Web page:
The bus ride from Kathmandu to Pokhara felt very long, with its bumpy roads.
Note to travellers: one might pick a certain bus line, but you never know what the actual service will be like (e.g., met a couple who paid for the same bus line but way less options and creakier bus). We used Greenline, which is said to be the oldest, most established, but seemingly, most overpriced of all the options. There is a new line offering “airplane seats” on the same route now, but we did not use them so cannot comment. Also a quick note, the buses advertise “direct service”, yet there are a lot of stops (e.g., picking and dropping people off), and this seems typical and makes the trip longer.
Pokhara is a great base for doing short or long treks, or just lounging around away from the bustle of Kathmandu. It is the gateway to all trekking in the Annapurna circuit, with the imposing mountains setting the backdrop for the town (when you can see them). Tourism is the main industry and there were a staggering number of hotels, hostels, trekking shops, and restaurants along its main strip, which runs along a beautiful lake. We spontaneously booked a place called Global Inn, which turned out to be a great budget hotel. The room had enough space and a great breakfast (food kept coming) and an extremely warm and family-feeling hotel. The hot water was a bit inconsistent, which was a slight drawback but seems normal in Nepal. The manager helped create our trekking route to Poon Hill and advised not to get a guide (in retrospect we should have hired a porter as the trek was steeper, longer, and tougher than we expected).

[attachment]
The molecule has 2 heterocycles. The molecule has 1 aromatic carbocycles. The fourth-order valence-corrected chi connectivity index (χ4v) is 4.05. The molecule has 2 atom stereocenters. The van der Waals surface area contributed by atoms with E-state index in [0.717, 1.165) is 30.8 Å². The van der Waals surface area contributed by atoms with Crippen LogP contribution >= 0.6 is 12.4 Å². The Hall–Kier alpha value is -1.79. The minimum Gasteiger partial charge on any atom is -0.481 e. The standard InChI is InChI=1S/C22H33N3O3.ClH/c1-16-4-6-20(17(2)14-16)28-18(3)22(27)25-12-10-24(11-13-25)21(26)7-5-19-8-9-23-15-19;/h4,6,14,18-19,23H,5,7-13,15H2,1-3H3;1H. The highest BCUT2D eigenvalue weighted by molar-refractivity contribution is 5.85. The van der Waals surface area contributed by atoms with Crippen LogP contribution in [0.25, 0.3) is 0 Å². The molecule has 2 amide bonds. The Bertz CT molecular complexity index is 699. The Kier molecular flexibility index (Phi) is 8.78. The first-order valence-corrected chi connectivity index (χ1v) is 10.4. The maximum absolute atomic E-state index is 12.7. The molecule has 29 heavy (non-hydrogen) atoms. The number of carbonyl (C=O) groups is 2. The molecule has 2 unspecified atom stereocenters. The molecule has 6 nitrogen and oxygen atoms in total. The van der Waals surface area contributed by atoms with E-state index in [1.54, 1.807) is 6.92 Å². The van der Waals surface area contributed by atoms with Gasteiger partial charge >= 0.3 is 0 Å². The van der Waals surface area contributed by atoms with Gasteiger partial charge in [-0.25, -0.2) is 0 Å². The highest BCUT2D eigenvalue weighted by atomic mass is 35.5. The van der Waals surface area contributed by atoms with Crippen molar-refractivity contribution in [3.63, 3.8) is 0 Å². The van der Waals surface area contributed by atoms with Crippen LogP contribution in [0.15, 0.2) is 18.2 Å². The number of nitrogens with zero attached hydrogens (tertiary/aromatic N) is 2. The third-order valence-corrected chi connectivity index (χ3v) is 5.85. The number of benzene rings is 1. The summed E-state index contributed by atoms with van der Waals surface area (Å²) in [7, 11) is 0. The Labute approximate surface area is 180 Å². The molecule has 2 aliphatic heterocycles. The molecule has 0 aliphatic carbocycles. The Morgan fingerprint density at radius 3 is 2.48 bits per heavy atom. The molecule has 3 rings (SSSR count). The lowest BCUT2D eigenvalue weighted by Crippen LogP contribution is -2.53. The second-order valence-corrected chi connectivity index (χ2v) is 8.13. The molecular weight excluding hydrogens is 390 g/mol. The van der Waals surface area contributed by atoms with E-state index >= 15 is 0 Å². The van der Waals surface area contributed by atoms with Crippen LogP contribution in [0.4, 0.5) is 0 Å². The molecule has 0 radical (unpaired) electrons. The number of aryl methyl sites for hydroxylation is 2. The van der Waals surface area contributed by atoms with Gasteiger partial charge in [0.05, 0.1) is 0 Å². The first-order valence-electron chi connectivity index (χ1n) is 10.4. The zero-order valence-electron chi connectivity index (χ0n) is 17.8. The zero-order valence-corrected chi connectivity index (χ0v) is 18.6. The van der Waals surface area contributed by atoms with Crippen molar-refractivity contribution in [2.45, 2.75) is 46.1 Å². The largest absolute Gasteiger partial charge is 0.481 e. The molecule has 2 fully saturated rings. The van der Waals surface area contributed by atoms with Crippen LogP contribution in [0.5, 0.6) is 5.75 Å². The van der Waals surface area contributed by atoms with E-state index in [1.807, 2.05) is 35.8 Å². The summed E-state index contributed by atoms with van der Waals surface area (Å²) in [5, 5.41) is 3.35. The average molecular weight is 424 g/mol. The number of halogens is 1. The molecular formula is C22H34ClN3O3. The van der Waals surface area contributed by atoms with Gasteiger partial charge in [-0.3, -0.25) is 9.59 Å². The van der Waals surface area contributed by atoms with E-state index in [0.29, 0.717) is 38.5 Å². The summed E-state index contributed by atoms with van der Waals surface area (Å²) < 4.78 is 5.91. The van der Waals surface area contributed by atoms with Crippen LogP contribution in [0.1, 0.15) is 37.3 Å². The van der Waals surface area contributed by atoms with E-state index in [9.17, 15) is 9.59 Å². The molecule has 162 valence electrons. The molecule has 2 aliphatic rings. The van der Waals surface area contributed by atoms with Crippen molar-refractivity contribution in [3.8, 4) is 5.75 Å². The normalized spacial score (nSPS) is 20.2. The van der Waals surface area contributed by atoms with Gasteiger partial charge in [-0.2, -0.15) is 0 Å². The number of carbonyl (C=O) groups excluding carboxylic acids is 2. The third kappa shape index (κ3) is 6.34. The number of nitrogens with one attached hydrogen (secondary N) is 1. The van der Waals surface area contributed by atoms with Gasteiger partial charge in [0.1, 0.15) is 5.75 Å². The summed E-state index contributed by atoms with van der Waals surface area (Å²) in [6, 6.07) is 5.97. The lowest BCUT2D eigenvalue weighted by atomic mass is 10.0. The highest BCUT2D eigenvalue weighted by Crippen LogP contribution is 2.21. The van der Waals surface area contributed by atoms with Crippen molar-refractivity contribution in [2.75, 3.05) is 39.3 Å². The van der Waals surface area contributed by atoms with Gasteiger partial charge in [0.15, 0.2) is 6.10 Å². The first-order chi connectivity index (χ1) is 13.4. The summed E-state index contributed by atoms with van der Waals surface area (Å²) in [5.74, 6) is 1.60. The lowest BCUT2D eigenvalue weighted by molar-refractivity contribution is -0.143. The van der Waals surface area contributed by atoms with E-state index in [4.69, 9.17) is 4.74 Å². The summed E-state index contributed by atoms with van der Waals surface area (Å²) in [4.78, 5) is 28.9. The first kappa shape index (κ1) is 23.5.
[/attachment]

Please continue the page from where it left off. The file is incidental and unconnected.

Note to travellers: doing the trek on your own will cost about ¼ the price as with a tour; some people also just hired a porter; there are lots of different options. We wanted to take our time and take pictures so we opted to go on our own, however, if you are a bit older like us, not used to trekking, or not in shape we strongly recommend you hire a porter. They are inexpensive, you are supporting the local economy, and you will enjoy the trek so much more.
Poon Hill Trek (circle route):
Day 1 - Drive (taxi) to the starting point village, Nayapul, and then trek up and up and up (3400 steps straight up, gaining 1000 meters in elevation in 3 or 4 very tough kilometers) to Ulleri. The views are ok, travelling through many small villages and then stairs seemingly forever. The first hotel we saw was heaven to us and we took it (they gave us the room for free, as long as we ate there – no problem for us). We woke up to amazing views of the mountains from our hotel.
Day 2 - Next day Ulleri to Ghorepani still had us climbing, but we had some even terrain in the forests. The views on this day were much nicer, with pretty forests, waterfalls, viewpoints and rest stops. Same deal in Ghorepani, if you eat at the hotel you can get a very cheap overnight rental price (we stayed at Nice View). Saw some grey monkeys, and many different hiking terrains. Ghorepani was pretty cold though, and the many blankets helped at the hotel. The temperature in your room at night will fall to around 5 to 10 C, which is great for my mother (J), but a bit cold for most people.